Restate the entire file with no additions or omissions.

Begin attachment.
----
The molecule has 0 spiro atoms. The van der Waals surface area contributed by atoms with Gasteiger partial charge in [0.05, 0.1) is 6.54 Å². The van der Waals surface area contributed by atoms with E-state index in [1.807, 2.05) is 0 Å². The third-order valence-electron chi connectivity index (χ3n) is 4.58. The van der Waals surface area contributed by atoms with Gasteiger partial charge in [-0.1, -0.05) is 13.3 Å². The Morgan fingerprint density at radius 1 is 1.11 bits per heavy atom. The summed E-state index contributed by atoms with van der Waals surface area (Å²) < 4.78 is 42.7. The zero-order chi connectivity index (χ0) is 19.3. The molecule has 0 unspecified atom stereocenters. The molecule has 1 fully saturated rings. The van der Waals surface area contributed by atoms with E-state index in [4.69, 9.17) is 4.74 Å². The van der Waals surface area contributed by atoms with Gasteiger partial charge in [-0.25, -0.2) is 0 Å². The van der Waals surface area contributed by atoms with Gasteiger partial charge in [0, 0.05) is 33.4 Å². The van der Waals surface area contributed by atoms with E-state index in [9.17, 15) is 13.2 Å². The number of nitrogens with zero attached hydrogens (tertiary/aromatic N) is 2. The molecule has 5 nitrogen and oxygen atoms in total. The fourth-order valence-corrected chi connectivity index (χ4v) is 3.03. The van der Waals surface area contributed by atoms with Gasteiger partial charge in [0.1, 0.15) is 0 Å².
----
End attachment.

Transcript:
The molecule has 0 spiro atoms. The van der Waals surface area contributed by atoms with Gasteiger partial charge in [0.05, 0.1) is 6.54 Å². The van der Waals surface area contributed by atoms with E-state index in [1.807, 2.05) is 0 Å². The third-order valence-electron chi connectivity index (χ3n) is 4.58. The van der Waals surface area contributed by atoms with Gasteiger partial charge in [-0.1, -0.05) is 13.3 Å². The Morgan fingerprint density at radius 1 is 1.11 bits per heavy atom. The summed E-state index contributed by atoms with van der Waals surface area (Å²) < 4.78 is 42.7. The zero-order chi connectivity index (χ0) is 19.3. The molecule has 0 unspecified atom stereocenters. The molecule has 1 fully saturated rings. The van der Waals surface area contributed by atoms with E-state index in [4.69, 9.17) is 4.74 Å². The van der Waals surface area contributed by atoms with Gasteiger partial charge in [-0.25, -0.2) is 0 Å². The van der Waals surface area contributed by atoms with Gasteiger partial charge in [0, 0.05) is 33.4 Å². The van der Waals surface area contributed by atoms with E-state index in [9.17, 15) is 13.2 Å². The number of nitrogens with zero attached hydrogens (tertiary/aromatic N) is 2. The molecule has 5 nitrogen and oxygen atoms in total. The fourth-order valence-corrected chi connectivity index (χ4v) is 3.03. The van der Waals surface area contributed by atoms with Gasteiger partial charge in [0.1, 0.15) is 0 Å².